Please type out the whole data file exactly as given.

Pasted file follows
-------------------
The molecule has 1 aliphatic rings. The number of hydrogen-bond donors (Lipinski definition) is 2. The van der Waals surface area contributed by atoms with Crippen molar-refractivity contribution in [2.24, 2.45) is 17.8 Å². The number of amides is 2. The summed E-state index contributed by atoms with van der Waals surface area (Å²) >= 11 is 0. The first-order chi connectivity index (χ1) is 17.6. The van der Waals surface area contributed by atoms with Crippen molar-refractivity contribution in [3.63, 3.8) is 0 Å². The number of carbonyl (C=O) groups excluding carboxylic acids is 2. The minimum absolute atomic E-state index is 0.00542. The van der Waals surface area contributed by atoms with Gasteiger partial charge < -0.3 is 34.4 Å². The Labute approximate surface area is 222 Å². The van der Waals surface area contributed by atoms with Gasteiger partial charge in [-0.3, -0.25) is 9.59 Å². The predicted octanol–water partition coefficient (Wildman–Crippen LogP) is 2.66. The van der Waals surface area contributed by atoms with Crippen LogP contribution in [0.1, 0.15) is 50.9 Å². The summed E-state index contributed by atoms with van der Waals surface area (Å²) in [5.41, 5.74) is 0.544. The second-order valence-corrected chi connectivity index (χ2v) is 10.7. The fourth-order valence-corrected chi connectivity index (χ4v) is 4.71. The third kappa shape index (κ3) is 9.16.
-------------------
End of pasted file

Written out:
The molecule has 1 aliphatic rings. The number of hydrogen-bond donors (Lipinski definition) is 2. The van der Waals surface area contributed by atoms with Crippen molar-refractivity contribution in [2.24, 2.45) is 17.8 Å². The number of amides is 2. The summed E-state index contributed by atoms with van der Waals surface area (Å²) >= 11 is 0. The first-order chi connectivity index (χ1) is 17.6. The van der Waals surface area contributed by atoms with Crippen molar-refractivity contribution in [3.63, 3.8) is 0 Å². The number of carbonyl (C=O) groups excluding carboxylic acids is 2. The minimum absolute atomic E-state index is 0.00542. The van der Waals surface area contributed by atoms with Gasteiger partial charge < -0.3 is 34.4 Å². The Labute approximate surface area is 222 Å². The van der Waals surface area contributed by atoms with Gasteiger partial charge in [-0.3, -0.25) is 9.59 Å². The predicted octanol–water partition coefficient (Wildman–Crippen LogP) is 2.66. The van der Waals surface area contributed by atoms with Crippen LogP contribution in [0.1, 0.15) is 50.9 Å². The summed E-state index contributed by atoms with van der Waals surface area (Å²) in [5.41, 5.74) is 0.544. The second-order valence-corrected chi connectivity index (χ2v) is 10.7. The fourth-order valence-corrected chi connectivity index (χ4v) is 4.71. The third kappa shape index (κ3) is 9.16.